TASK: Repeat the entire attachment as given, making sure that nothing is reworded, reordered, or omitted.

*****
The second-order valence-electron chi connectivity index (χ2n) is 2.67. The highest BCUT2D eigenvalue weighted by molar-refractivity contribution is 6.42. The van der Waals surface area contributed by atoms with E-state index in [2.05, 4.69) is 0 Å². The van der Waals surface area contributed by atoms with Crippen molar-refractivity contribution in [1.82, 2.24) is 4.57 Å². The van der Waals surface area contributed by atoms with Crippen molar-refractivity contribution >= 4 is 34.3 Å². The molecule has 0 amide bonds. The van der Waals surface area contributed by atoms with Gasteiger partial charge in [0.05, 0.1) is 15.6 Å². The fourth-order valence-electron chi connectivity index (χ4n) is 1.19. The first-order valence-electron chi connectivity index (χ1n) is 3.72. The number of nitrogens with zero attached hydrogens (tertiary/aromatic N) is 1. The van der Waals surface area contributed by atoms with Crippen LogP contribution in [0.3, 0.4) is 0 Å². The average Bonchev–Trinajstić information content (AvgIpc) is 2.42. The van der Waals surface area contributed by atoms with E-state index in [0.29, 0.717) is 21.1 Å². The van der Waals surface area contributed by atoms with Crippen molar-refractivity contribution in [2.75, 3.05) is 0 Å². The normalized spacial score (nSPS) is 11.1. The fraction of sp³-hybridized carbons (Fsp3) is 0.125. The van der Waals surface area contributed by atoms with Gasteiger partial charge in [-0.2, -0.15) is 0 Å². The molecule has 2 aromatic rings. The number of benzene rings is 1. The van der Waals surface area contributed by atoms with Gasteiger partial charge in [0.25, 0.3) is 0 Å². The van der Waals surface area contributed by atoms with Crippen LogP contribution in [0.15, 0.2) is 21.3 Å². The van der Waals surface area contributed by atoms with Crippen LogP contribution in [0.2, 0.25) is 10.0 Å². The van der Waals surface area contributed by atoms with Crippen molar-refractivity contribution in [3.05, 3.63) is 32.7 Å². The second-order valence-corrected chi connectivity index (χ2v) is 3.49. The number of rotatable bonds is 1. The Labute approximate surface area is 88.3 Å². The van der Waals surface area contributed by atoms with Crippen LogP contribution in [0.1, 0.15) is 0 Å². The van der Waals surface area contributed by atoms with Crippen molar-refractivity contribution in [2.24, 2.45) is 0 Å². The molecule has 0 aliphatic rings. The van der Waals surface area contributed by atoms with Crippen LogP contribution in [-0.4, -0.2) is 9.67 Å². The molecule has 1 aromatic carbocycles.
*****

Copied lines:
The second-order valence-electron chi connectivity index (χ2n) is 2.67. The highest BCUT2D eigenvalue weighted by molar-refractivity contribution is 6.42. The van der Waals surface area contributed by atoms with E-state index in [2.05, 4.69) is 0 Å². The van der Waals surface area contributed by atoms with Crippen molar-refractivity contribution in [1.82, 2.24) is 4.57 Å². The van der Waals surface area contributed by atoms with Crippen molar-refractivity contribution >= 4 is 34.3 Å². The molecule has 0 amide bonds. The van der Waals surface area contributed by atoms with Gasteiger partial charge in [0.05, 0.1) is 15.6 Å². The fourth-order valence-electron chi connectivity index (χ4n) is 1.19. The first-order valence-electron chi connectivity index (χ1n) is 3.72. The number of nitrogens with zero attached hydrogens (tertiary/aromatic N) is 1. The van der Waals surface area contributed by atoms with Crippen LogP contribution in [0.3, 0.4) is 0 Å². The average Bonchev–Trinajstić information content (AvgIpc) is 2.42. The van der Waals surface area contributed by atoms with E-state index in [0.29, 0.717) is 21.1 Å². The van der Waals surface area contributed by atoms with Crippen molar-refractivity contribution in [2.75, 3.05) is 0 Å². The normalized spacial score (nSPS) is 11.1. The fraction of sp³-hybridized carbons (Fsp3) is 0.125. The van der Waals surface area contributed by atoms with Gasteiger partial charge in [-0.2, -0.15) is 0 Å². The molecule has 2 aromatic rings. The number of benzene rings is 1. The van der Waals surface area contributed by atoms with Gasteiger partial charge in [0.25, 0.3) is 0 Å². The van der Waals surface area contributed by atoms with Crippen LogP contribution in [0.15, 0.2) is 21.3 Å². The van der Waals surface area contributed by atoms with Crippen LogP contribution in [0.2, 0.25) is 10.0 Å². The van der Waals surface area contributed by atoms with Crippen molar-refractivity contribution in [3.05, 3.63) is 32.7 Å². The second-order valence-corrected chi connectivity index (χ2v) is 3.49. The number of rotatable bonds is 1. The Labute approximate surface area is 88.3 Å². The van der Waals surface area contributed by atoms with Crippen LogP contribution in [0.1, 0.15) is 0 Å². The van der Waals surface area contributed by atoms with Crippen molar-refractivity contribution in [2.24, 2.45) is 0 Å². The molecule has 0 aliphatic rings. The van der Waals surface area contributed by atoms with Crippen LogP contribution in [-0.4, -0.2) is 9.67 Å². The molecule has 1 aromatic carbocycles.